Predicting the risk of repetition after self harm: cohort studyBMJ 2005; 330 doi: https://doi.org/10.1136/bmj.38337.584225.82 (Published 17 February 2005) Cite this as: BMJ 2005;330:394
- Navneet Kapur (), senior lecturer ()1,
- Jayne Cooper, research fellow1,
- Cathryn Rodway, research assistant1,
- Joanne Kelly, research assistant1,
- Else Guthrie, professor2,
- Kevin Mackway-Jones, professor3
- 1 Centre for Suicide Prevention, Department of Psychiatry and Behavioural Sciences, University of Manchester, Manchester M13 9PL
- 2 Department of Psychiatry and Behavioural Sciences, Manchester Royal Infirmary, Manchester M13 9WL
- 3 Department of Emergency Medicine, Manchester Royal Infirmary
- Correspondence to: N Kapur
- Accepted 14 December 2004
About one in six people repeat self harm within a year of an episode.1 Identifying people who are at risk of repetition is a key objective of assessment.2 We investigated the predictive value of risk assessments after an episode of self harm and compared assessments made by emergency department staff with those made by psychiatric staff.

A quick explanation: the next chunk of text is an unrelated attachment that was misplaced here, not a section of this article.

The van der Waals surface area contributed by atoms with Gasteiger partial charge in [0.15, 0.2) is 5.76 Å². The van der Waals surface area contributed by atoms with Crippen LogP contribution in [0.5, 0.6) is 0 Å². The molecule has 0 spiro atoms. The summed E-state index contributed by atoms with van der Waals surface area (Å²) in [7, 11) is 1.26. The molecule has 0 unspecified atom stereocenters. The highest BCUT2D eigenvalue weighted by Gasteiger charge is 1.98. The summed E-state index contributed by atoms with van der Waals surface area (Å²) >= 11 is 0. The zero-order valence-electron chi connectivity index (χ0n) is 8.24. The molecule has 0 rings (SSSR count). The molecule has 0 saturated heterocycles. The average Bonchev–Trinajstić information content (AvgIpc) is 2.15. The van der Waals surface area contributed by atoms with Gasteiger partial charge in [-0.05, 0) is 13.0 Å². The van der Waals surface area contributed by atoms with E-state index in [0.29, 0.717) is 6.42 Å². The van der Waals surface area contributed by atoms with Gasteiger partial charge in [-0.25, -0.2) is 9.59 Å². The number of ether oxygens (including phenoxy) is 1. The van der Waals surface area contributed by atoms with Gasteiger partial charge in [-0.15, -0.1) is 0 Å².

Participants, methods, and results
Four hospitals provide emergency care in the cities of Manchester and Salford. As part of the Manchester and Salford self harm project (MASSH) we collected data on all people aged at least 16 who presented with self harm in 1997-2001.3 Doctors in the emergency department and, for those patients who received a psychiatric assessment, mental health staff completed comprehensive assessment forms (which included demographic items as well as details of the self harm episode, past history, and current mental state). The assessor was also asked for a global clinical assessment of the risk of repetition of self harm (low, moderate, or high). We used the MASSH database to determine whether people repeated self harm within 12 months of their first presentation. We calculated sensitivity, specificity, and positive predictive value for emergency department and specialist mental health risk assessments.
Overall, 7612 individuals presented with self harm (10 173 episodes). Emergency department staff were more likely than psychiatric staff to assess the risk of repetition as high (proportion of individuals rated as high risk 19.9% (971/4879) v 9.6% (369/3828)). The higher the assessed risk, the greater the likelihood of repetition (table). For both groups, however, most repetitions were among people assessed as at low or moderate risk. Psychiatric assessments had a lower sensitivity but higher specificity and positive predictive value. Repeating the analyses on the 1402 people who received both assessments made little difference to these results. The agreement between assessments done by the two groups was modest (κ = 0.17). The sensitivity and positive predictive value of assessments by both staff groups was higher for subjects with previous episodes compared with first time presenters (for example, for emergency department assessments sensitivity 37.8% v 14.2%).